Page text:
An ohmmeter applies a small voltage across the resistance under test. The resulting current is dependant upon the circuit resistance between the probes.

It is important to isolate the load or resistance under test to ensure a correct measurement.

Do not touch the leads during the test as the resistance of your body may impact the measurement accuracy, because you have created an additional path for meter current flow.

NEVER place an ohmmeter in a live circuit!

Current Measurement

To measure current, you must break the circuit being tested and place the meter in series with the circuit.

When measuring current less than 400 mA, insert the red lead into the mA/µA terminal.

To measure current above 400 mA, insert the red lead into the A terminal.

If you are about to measure DC current, don't forget to push yellow button to switch the meter to DC.

An ammeter has a very low resistance - close to zero ohms. NEVER place the probes across (in parallel with) any circuit or component. You'll cause a dangerous short circuit!

Testing the Solenoids

The 900 series stroker solenoids from Denison Goldcup Pump.

An example of when you might measure current is to verify correct solenoid operation on a hydraulic pump stroke controller.

Using your multimeter to read the current shouldn't take more then a few moments, and you can determine whether the solenoid is actually receiving the correct current. This will let you know if the problem is the solenoid, or the power supply, without ripping the pump apart and replacing parts unnecessarily.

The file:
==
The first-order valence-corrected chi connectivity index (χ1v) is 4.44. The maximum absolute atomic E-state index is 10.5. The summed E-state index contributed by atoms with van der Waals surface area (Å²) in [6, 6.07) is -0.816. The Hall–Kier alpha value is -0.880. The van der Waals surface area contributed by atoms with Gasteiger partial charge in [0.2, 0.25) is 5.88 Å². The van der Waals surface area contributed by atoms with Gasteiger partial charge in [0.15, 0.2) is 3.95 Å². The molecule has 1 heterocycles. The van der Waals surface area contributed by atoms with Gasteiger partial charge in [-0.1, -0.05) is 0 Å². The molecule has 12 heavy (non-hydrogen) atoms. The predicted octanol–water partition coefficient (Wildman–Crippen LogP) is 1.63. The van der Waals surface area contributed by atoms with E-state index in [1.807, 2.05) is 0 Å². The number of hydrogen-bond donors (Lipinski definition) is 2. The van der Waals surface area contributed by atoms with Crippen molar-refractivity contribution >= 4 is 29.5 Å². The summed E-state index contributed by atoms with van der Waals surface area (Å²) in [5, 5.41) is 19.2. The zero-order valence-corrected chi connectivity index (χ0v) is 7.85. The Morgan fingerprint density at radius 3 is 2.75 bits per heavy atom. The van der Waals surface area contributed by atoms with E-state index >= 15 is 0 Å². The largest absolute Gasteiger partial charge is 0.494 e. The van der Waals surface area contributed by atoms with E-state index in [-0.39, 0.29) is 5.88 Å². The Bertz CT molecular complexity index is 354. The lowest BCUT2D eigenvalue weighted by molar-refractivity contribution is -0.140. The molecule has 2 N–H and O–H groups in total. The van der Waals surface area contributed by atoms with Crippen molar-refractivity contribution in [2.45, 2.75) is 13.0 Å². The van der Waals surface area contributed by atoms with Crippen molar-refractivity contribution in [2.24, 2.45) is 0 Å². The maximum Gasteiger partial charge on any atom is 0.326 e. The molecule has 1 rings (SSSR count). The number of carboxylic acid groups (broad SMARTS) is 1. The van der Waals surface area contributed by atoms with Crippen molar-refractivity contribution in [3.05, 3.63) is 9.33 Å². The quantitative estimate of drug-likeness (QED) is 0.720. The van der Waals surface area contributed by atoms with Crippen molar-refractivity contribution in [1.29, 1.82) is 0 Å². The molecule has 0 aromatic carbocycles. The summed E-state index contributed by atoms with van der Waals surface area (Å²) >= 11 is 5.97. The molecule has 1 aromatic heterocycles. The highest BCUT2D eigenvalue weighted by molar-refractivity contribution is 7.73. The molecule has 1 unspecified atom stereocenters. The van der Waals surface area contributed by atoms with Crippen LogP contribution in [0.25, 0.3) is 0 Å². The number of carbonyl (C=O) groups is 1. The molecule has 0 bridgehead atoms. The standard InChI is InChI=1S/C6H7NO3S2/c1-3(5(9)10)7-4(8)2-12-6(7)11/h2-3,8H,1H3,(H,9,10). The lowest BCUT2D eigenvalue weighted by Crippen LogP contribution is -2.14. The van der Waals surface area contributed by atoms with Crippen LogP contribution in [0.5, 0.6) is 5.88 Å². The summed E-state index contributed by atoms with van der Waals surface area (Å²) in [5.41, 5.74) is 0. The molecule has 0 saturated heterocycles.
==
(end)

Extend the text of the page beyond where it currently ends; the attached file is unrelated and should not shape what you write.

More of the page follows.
First, put the multimeter in series with the stroker solenoid to be tested. A test adapter plug is a handy way to do this, or you might need to solder your own adapter.

Set the multimeter to measure DC amps, and take a moment to consider the expected current. Do you need to plug the red lead into the amps, or the milliamps jack on the meter?

If you are unsure, it's always best to start on the highest current range and work your way down.

One popular style of test adapter for Hirschman plugs.

Checking the manual on this hydraulic pump stroker control tells us that the stroker operates with a signal between 180 and 325 mA. If the signal sent is within those parameters, it would make sense to plug into the mA jack on your multimeter.


It's possible that the solenoid may be receiving a higher signal than expected. If this happens, you might blow a fuse on your meter, or, even worse, damage the meter.

The absolute safest scenario for your test meter is to start measuring through the amps jack. Then, once you have verified that the current is within the milliamp range, switch jacks for the finer milliamp resolution.

Since this particular stroker is proportional, you can expect to see a range of values during solenoid operation.

Review Questions

The internal resistance (input impedance) of an ammeter is:

A voltage measurement is made by placing the test leads


  • The most common electrical measurements are:
    1. Voltage
    2. Resistance
    3. Current
  • It is important to test and inspect a DMM before use.
  • A voltage measurement is made by placing the test leads in parallel with the device or source under test.
  • Resistance is measured by using the ohmmeter to apply a voltage which results in a current that is proportional to the resistance.
  • You must break the circuit being tested in order to measure current, then place the meter in series with the circuit.
  • When measuring current, test at the highest Amperes setting first. Work your way down to the appropriate measurement range as you verify that the current is safe for each setting.

We hope you enjoyed Digital Multimeters (Part 1)